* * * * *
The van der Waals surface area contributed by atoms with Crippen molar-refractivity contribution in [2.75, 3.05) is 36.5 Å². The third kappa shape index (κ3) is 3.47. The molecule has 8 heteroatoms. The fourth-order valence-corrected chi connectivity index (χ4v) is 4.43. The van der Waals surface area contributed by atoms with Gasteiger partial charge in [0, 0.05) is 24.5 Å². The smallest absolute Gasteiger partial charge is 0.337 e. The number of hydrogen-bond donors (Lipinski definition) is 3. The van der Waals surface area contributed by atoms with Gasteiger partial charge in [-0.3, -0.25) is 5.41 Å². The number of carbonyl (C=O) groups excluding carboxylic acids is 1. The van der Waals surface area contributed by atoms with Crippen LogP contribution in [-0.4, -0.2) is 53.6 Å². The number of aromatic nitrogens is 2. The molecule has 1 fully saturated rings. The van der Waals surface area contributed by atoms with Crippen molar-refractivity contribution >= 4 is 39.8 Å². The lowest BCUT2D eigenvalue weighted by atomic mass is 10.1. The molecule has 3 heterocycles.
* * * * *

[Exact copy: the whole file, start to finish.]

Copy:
The van der Waals surface area contributed by atoms with Crippen molar-refractivity contribution in [2.75, 3.05) is 36.5 Å². The third kappa shape index (κ3) is 3.47. The molecule has 8 heteroatoms. The fourth-order valence-corrected chi connectivity index (χ4v) is 4.43. The van der Waals surface area contributed by atoms with Gasteiger partial charge in [0, 0.05) is 24.5 Å². The smallest absolute Gasteiger partial charge is 0.337 e. The number of hydrogen-bond donors (Lipinski definition) is 3. The van der Waals surface area contributed by atoms with Gasteiger partial charge in [-0.3, -0.25) is 5.41 Å². The number of carbonyl (C=O) groups excluding carboxylic acids is 1. The van der Waals surface area contributed by atoms with Crippen LogP contribution in [-0.4, -0.2) is 53.6 Å². The number of aromatic nitrogens is 2. The molecule has 1 fully saturated rings. The van der Waals surface area contributed by atoms with Crippen molar-refractivity contribution >= 4 is 39.8 Å². The lowest BCUT2D eigenvalue weighted by atomic mass is 10.1. The molecule has 3 heterocycles.